But even so, the Bible still sets forth the plumbline of righteousness to guide us.  Cue Psalm 1.

In Psalm 1:1, there is a fascinating ramp-up of evil:  It’s a threefold layer of sin beginning with a lingering “walk”, followed by stopping for a curious “stand”, and ending with a comfortable “sit”.  In that order God warns his people. And then in the verses that follow (vs.2-6), he lays out the good news within the construct of His righteous alternative.

1. PROBLEM: The Man-Centered Life.

Without God’s active intervention, each of us will gravitate towards living a life apart from God, centered on self.  We see this negative progression playing out in verse 1, “Blessed is the man who does not walk in the counsel of the wicked or stand in the way of sinners or sit in the seat of mockers”.  Notice the use of action verbs in this threefold evolution.

First, walking in the “counsel” (the Hebrew ‘etsah also translates as “advice”) of the wicked; actively listening to, and living according to, the guidance or opinion of those with man-centered philosophies that steer us away from the full life Christ offers. The psalmist continues.

Second, standing (the word ‘amad can have a militant tone; “remain, take a stand”) in the way of sinners.  This is the same word used of Ruth who stood firm in fields all day long gleaning grain (Rt 2:7).  Within this paradigm, the standing progresses beyond mere listening into joining in the chorus of evil; swaying others away from the pure path of God by our own example.  Again, the psalmist continues.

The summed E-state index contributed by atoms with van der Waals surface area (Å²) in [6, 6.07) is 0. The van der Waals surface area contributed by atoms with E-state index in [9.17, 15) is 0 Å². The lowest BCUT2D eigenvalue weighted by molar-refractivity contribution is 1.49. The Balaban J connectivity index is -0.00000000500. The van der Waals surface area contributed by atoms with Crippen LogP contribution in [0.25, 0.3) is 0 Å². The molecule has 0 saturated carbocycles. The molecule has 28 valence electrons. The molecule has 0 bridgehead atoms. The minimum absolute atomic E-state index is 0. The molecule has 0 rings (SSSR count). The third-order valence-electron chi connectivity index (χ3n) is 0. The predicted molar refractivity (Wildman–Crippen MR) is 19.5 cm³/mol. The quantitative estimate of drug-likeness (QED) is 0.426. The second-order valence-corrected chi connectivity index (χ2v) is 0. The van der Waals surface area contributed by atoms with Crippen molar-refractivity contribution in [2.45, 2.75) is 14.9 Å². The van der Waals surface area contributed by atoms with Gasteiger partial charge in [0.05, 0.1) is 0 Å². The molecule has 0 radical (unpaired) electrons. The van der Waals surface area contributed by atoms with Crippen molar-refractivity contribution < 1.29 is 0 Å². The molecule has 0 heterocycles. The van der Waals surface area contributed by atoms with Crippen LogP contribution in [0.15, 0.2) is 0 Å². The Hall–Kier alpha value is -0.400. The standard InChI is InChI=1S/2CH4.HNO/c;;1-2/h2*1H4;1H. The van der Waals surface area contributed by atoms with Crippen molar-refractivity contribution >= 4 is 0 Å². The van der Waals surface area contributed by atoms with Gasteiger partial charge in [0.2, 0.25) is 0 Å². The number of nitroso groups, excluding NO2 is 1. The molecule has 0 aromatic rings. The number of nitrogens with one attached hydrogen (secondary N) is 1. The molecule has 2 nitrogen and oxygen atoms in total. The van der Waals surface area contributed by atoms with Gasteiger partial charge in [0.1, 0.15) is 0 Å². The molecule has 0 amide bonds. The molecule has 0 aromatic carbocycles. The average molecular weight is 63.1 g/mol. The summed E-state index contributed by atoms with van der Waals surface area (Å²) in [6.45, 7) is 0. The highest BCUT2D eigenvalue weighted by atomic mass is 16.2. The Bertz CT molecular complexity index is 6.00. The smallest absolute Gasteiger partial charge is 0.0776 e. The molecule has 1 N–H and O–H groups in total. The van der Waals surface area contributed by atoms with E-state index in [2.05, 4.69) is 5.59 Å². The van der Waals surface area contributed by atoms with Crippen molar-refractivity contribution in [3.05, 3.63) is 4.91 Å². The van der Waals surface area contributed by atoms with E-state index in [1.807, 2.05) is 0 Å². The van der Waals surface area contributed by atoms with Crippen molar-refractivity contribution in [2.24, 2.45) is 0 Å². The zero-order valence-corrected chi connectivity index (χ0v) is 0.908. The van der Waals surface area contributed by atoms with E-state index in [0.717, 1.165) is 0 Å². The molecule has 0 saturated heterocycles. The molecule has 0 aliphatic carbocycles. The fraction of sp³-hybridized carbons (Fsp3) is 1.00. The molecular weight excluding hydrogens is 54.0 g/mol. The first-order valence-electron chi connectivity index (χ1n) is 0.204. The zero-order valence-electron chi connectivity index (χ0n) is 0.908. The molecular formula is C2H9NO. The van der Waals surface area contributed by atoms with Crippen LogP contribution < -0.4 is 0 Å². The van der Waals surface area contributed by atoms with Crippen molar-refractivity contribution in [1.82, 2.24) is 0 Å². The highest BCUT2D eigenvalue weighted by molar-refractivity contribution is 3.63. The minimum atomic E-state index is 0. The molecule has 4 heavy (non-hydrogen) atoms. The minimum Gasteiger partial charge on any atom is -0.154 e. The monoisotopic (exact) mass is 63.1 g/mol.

Third, sitting (yashab is also used of stubborn Jonah sitting in the shade; Jon. 4:5) in the seat of mockers.  The word for “seat”, mowshab, translates “dwelling place” and is also used in Ezekiel 34 to signify the location where the true good shepherd will bring his sheep (vs.13).  The word is used to describe a place of resting and remaining; a parking spot for the soul.

Mockery of Christ Duccio 1311

Mockery of Christ –Duccio 1311

To dig even deeper, we discover that this Hebrew word for mockers (also scoffers), lê·ṣîm, only appears in the Bible one time (here in Psalm 1), but that a variety of forms of the word appear elsewhere, rounding out our understanding:  In Job 16:20, Job’s friends are called scoffers and in one of the Proverbs (1:22), Wisdom personified cries out in the street, “How long will mockers delight in mockery and fools hate knowledge?”.  Even more incriminating is elsewhere in Proverbs (14:9) where it translates,  “fools mock at the guilt offering” (NRS & ESV) or “fools mock at making amends for sin” (NIV).